(Zechariah 9:9)


He is depicted as the King of Zion and yet lowly and riding on a humble donkey.  This passage is quoted three times in the Babylonian Talmud and always in connection with the MessiahThe first occurrence is in a passage that is dealing with dreams: 

He that sees a donkey in his dream should expect salvation because it says: 'Behold, your King comes to you; He is just and having salvation, lowly and riding upon an ass (Berachot 56b).

Another Talmudic reference is found in Sanhedrin 99a where a retort is given to Rabbi Hillel citing the Zechariah Scripture, noting that it prophecies about the coming of the Messiah.  Finally, Rabbi Yehoshua ben Levi, referring to the Zechariah Scripture, said that if Israel is not worthy, then the Messiah will come lowly and riding upon an ass.  This is Messiah ben Joseph - the Suffering Messiah.  The rabbis also argued that the Messiah was not only humble, but oppressed as well:

'He is humble and riding upon an ass.'  This refers to the Messiah and He is called anee [poor, humble, and oppressed] because he was oppressed all those years in prison, and the sinners of Israel derided Him . . . (Pesikta Rabbati, Piska 35).  

The prophet Isaiah also wrote concerning the Messiah: 

All we like sheep have gone astray; we have turned, every one, to his own way; and the L-RD has laid on Him the iniquity of us all.  He was oppressed and He was afflicted, yet He opened not His mouth; He was led as a lamb to the slaughter, and as a sheep before its shearers is silent, so He opened not His mouth. (Isaiah 53:6-7)

There was no other way for the Messiah to come.  The Midrashim hold to the view that Isaiah is speaking of the Redeemer in this passage.  Concerning these chapters (i.e. Is. 52-53), Rabbi Moshe Alshekh, 16th century Sfat, commented:

[Our] rabbis with one voice, accept and affirm the opinion that the prophet is speaking of King Messiah (Isaiah 53, According to Jewish Interpreters, Oxford 1899).  

The Targum paraphrases:

Behold My Servant the Messiah shall prosper (Targum in Isaiah 52:13).

The Targum continues: 

He will build the Temple that was polluted because of our sins.  We all have been scattered like sheep, each was dispatched into captivity to his own way, but it was the will from before the L-rd to forgive all our sins for His sake . . . He removed the rulership of the Gentile nations from the land of Israel." (Targum on Isaiah 53)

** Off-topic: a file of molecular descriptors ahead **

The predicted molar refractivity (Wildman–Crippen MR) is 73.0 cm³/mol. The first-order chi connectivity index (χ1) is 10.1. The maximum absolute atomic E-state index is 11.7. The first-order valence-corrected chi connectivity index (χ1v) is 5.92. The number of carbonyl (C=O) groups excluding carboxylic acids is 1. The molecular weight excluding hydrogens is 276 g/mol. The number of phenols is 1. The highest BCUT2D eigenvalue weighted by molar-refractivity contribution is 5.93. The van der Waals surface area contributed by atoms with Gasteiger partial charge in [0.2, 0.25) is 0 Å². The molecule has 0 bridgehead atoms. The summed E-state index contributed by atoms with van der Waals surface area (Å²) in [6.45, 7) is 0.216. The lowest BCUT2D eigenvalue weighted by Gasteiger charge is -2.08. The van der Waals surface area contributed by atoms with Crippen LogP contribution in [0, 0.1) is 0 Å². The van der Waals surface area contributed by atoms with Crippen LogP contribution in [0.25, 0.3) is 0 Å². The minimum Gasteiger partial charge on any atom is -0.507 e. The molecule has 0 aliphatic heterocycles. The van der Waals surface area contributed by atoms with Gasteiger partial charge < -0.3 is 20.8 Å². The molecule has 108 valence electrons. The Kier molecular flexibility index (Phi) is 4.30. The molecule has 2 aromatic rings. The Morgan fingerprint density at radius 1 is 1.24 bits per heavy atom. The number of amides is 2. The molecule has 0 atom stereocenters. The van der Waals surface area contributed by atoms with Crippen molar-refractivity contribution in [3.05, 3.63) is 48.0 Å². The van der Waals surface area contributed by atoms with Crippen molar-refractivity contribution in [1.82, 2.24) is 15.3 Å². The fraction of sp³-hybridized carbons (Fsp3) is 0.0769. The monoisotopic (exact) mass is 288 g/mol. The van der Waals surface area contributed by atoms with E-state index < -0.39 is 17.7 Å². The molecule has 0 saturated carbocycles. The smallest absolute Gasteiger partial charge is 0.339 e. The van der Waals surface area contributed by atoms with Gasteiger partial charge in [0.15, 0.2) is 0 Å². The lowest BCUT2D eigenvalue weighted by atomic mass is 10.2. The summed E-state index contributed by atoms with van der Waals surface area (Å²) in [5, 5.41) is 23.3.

No one was to build the Temple except the Messiah according to Jewish tradition.   Also, several of the sages in the Midrashim, understand the threefold expressions contained within those Scripture, "exalted, extolled, and to be very high." as an indication that the "Messiah shall be more exalted than Abraham . . . more extolled than Moses . . . and be very high . . . ; that is, higher than the ministering angels." (cf. Midrash Tanhuma and Yalkut vol. ii, para. 338, Edersheim, p. 727).
  
The Targum clearly paraphrases these verses as consistent references to the Messiah.  A tractate in Sanhedrin relates Isaiah 53 to the sufferings of the Messiah:

The rabbis say the Messiah's name is The Suffering Scholar of Rabbi's House [or the Leper Scholar] for it is written: 'Surely He has borne our grief and carried our sorrows, yet we did esteem Him stricken, smitten of G-d and afflicted.' (Sanhedrin 98a)

The upshot of all this is that the rabbinical authorities have been acutely aware of the clear teaching of Scripture concernng the suffering of a Messiah Who would die.  

"There is in the Garden of Eden a palace named the Palace of the Sons of Sickness.  This palace the Messiah enters, and He summons every pain and every chastisement of Israel.  All of these come and rest upon Him.  An had He thus not lightened them upon Himself, there had been no man able to bear Israel's chastisements for the transgressions of the law, as it is written: 'Surely our sickness He has carried.'" (Zohar II, 212a) 

Wednesday, February 18, 2015

Whose Fault Divorce?